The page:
Underlying many of these issues are questions of tolerating failures. Failure, too, can have
many meanings:


1.1 Introduction

5

• Halting failures: In this model, a process or computer either works correctly, or simply
stops executing and crashes without taking incorrect actions, as a result of failure. As
the model is normally specified, there is no way to detect that the process has halted
except by timeout: It stops sending “keep alive” messages or responding to “pinging”
messages and hence other processes can deduce that it has failed.
• Fail-stop failures: These are accurately detectable halting failures. In this model, processes fail by halting. However, other processes that may be interacting with the faulty
process also have a completely accurate way to detect such failures—for example, a
fail-stop environment might be one in which timeouts can be used to monitor the status
of processes, and no timeout occurs unless the process being monitored has actually
crashed. Obviously, such a model may be unrealistically optimistic, representing an
idealized world in which the handling of failures is reduced to a pure problem of how
the system should react when a failure is sensed. If we solve problems with this model,
we then need to ask how to relate the solutions to the real world.
• Send-omission failures: These are failures to send a message that, according to the logic
of the distributed computing systems, should have been sent. Send-omission failures
are commonly caused by a lack of buffering space in the operating system or network
interface, which can cause a message to be discarded after the application program has
sent it but before it leaves the sender’s machine. Perhaps surprisingly, few operating
systems report such events to the application.
• Receive-omission failures: These are similar to send-omission failures, but they occur
when a message is lost near the destination process, often because of a lack of memory
in which to buffer it or because evidence of data corruption has been discovered.
• Network failures: These occur when the network loses messages sent between certain
pairs of processes.
• Network partitioning failures: These are a more severe form of network failure, in
which the network fragments into disconnected sub-networks, within which messages
can be transmitted, but between which messages are lost. When a failure of this sort is
repaired, one talks about merging the network partitions. Network partitioning failures
are a common problem in modern distributed systems; hence, we will discuss them in
detail in Part III of this book.
• Timing failures: These occur when a temporal property of the system is violated—for
example, when a clock on a computer exhibits a value that is unacceptably far from the
values of other clocks, or when an action is taken too soon or too late, or when a message
is delayed by longer than the maximum tolerable delay for a network connection.
• Byzantine failures: This is a term that captures a wide variety of other faulty behaviors,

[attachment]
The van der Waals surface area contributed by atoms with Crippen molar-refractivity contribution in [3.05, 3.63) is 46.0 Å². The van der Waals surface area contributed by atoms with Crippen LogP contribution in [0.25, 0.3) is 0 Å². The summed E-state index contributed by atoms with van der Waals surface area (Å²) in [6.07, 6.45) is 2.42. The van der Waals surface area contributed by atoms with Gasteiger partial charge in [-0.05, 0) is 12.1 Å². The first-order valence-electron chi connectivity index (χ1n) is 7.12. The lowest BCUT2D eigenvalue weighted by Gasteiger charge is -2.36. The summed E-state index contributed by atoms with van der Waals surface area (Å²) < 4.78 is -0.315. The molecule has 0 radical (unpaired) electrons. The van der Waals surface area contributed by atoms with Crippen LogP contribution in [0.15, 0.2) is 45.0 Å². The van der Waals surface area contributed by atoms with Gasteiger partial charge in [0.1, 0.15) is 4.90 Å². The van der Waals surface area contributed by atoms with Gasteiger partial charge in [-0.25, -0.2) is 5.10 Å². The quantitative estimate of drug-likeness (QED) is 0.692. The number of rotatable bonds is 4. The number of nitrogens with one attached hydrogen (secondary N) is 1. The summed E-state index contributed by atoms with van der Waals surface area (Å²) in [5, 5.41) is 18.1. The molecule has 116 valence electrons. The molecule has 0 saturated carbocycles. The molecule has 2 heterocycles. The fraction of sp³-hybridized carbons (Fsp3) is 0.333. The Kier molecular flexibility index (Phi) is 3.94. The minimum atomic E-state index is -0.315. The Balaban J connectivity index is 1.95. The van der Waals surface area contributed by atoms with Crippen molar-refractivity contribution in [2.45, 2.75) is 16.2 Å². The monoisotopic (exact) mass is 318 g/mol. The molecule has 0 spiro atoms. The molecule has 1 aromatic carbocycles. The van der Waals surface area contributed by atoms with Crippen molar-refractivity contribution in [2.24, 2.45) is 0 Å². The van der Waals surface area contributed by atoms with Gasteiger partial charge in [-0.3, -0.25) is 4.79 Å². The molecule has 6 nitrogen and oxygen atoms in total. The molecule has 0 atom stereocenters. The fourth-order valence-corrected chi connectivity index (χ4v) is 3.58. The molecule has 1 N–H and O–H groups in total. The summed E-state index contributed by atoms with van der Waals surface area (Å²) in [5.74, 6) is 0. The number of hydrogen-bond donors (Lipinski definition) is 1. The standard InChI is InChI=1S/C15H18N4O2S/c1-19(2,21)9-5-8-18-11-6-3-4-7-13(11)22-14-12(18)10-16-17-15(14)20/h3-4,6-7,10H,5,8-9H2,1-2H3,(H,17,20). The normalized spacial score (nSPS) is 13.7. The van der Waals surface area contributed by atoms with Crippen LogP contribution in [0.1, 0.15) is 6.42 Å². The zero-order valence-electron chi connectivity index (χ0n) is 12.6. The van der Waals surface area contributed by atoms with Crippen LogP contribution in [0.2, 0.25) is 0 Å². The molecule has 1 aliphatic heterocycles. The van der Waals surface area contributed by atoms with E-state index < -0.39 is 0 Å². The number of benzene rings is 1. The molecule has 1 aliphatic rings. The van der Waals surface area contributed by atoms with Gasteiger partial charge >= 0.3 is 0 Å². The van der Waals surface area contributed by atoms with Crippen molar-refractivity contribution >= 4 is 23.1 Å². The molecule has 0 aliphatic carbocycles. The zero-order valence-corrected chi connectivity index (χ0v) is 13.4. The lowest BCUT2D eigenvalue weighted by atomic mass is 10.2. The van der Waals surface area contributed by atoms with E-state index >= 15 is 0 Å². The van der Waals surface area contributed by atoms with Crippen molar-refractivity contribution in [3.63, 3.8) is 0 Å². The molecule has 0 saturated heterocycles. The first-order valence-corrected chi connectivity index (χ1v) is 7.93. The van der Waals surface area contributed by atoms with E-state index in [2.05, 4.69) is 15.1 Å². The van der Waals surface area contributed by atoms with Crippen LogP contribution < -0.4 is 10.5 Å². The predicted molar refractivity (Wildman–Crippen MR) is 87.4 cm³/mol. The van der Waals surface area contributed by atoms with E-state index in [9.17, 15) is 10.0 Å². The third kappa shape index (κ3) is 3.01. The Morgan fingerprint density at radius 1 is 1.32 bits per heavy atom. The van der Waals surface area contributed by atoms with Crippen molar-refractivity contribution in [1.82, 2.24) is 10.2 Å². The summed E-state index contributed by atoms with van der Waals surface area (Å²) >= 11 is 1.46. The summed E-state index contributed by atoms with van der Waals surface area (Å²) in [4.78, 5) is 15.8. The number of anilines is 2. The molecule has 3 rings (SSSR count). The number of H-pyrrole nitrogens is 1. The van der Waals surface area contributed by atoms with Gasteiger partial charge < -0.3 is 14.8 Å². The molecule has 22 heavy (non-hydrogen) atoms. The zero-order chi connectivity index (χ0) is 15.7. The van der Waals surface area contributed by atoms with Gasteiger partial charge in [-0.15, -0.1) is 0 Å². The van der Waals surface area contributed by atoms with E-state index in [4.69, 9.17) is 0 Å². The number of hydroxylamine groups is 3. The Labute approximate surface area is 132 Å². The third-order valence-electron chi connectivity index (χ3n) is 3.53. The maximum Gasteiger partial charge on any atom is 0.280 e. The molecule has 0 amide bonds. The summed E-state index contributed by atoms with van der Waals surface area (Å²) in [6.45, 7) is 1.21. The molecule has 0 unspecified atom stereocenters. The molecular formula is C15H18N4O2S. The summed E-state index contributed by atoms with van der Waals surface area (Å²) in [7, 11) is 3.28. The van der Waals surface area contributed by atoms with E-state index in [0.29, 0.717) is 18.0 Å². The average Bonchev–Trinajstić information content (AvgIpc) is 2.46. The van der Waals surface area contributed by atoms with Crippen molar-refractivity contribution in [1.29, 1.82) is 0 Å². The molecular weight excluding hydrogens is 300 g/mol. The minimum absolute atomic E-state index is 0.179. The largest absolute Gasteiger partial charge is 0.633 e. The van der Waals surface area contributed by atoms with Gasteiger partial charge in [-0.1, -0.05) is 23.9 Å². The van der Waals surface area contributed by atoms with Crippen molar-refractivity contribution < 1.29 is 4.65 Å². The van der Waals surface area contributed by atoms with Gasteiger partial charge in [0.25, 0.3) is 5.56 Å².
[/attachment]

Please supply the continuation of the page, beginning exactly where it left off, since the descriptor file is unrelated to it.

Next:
including data corruption, programs that fail to follow the correct protocol, and even
malicious or adversarial behaviors by programs that actively seek to force a system to
violate its reliability properties.
An even more basic issue underlies all of these: the meaning of computation, and the model
one assumes for communication and coordination in a distributed system. Some examples
of models include these:


6

1. Fundamentals


Real-world networks: These are composed of workstations, personal computers, and
other computing devices interconnected by hardware. Properties of the hardware and
software components will often be known to the designer, such as speed, delay, and error
frequencies for communication devices; latencies for critical software and scheduling
paths; throughput for data generated by the system and data distribution patterns; speed
of the computer hardware, accuracy of clocks; and so forth. This information can be
of tremendous value in designing solutions to problems that might be very hard—or
impossible—in a completely general sense.
A specific issue that will emerge as being particularly important when we consider
guarantees of behavior in Part III concerns the availability, or lack, of accurate temporal
information. Until the late 1980s, the clocks built into workstations were notoriously
inaccurate, exhibiting high drift rates that had to be overcome with software protocols
for clock resynchronization. There are limits on the quality of synchronization possible
in software, and this created a substantial body of research and lead to a number of
competing solutions. In the early 1990s, however, the advent of satellite time sources
as part of the global positioning system (GPS) changed the picture: For the price of
an inexpensive radio receiver, any computer could obtain accurate temporal data, with
resolution in the sub-millisecond range. However, the degree to which GPS receivers
actually replace quartz-based time sources remains to be seen. Thus, real-world systems
are notable (or notorious) in part for having temporal information, but of potentially low
quality.
The architectures being proposed for networks of lightweight embedded sensors
may support high-quality temporal information, in contrast to more standard distributed
systems, which “work around” temporal issues using software protocols. For this reason,